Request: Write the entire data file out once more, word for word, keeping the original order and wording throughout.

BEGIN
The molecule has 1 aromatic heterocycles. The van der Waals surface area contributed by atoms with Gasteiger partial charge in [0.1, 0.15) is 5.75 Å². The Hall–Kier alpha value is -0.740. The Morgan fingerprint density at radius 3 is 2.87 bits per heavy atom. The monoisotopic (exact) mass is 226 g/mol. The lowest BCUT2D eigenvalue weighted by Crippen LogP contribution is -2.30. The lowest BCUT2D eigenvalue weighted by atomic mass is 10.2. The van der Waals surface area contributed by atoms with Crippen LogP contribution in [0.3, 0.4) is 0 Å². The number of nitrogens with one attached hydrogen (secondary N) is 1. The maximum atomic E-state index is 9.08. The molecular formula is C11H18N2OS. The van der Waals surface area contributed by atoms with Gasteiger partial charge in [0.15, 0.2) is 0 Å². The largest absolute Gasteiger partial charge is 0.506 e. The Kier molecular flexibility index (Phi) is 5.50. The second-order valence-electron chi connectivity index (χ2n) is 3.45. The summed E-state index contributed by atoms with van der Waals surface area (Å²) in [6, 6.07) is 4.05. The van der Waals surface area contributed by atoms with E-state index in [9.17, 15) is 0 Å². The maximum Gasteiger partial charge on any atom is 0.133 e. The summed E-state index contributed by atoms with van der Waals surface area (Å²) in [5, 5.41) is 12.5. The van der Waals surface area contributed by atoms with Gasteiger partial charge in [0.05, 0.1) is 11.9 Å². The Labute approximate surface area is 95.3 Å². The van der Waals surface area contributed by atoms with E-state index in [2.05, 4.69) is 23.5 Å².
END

The molecule has 1 aromatic heterocycles. The van der Waals surface area contributed by atoms with Gasteiger partial charge in [0.1, 0.15) is 5.75 Å². The Hall–Kier alpha value is -0.740. The Morgan fingerprint density at radius 3 is 2.87 bits per heavy atom. The monoisotopic (exact) mass is 226 g/mol. The lowest BCUT2D eigenvalue weighted by Crippen LogP contribution is -2.30. The lowest BCUT2D eigenvalue weighted by atomic mass is 10.2. The van der Waals surface area contributed by atoms with Crippen LogP contribution in [0.3, 0.4) is 0 Å². The number of nitrogens with one attached hydrogen (secondary N) is 1. The maximum atomic E-state index is 9.08. The molecular formula is C11H18N2OS. The van der Waals surface area contributed by atoms with Gasteiger partial charge in [0.15, 0.2) is 0 Å². The largest absolute Gasteiger partial charge is 0.506 e. The Kier molecular flexibility index (Phi) is 5.50. The second-order valence-electron chi connectivity index (χ2n) is 3.45. The summed E-state index contributed by atoms with van der Waals surface area (Å²) in [6, 6.07) is 4.05. The van der Waals surface area contributed by atoms with E-state index in [9.17, 15) is 0 Å². The maximum Gasteiger partial charge on any atom is 0.133 e. The summed E-state index contributed by atoms with van der Waals surface area (Å²) in [5, 5.41) is 12.5. The van der Waals surface area contributed by atoms with Gasteiger partial charge in [0.05, 0.1) is 11.9 Å². The Labute approximate surface area is 95.3 Å². The van der Waals surface area contributed by atoms with E-state index in [2.05, 4.69) is 23.5 Å².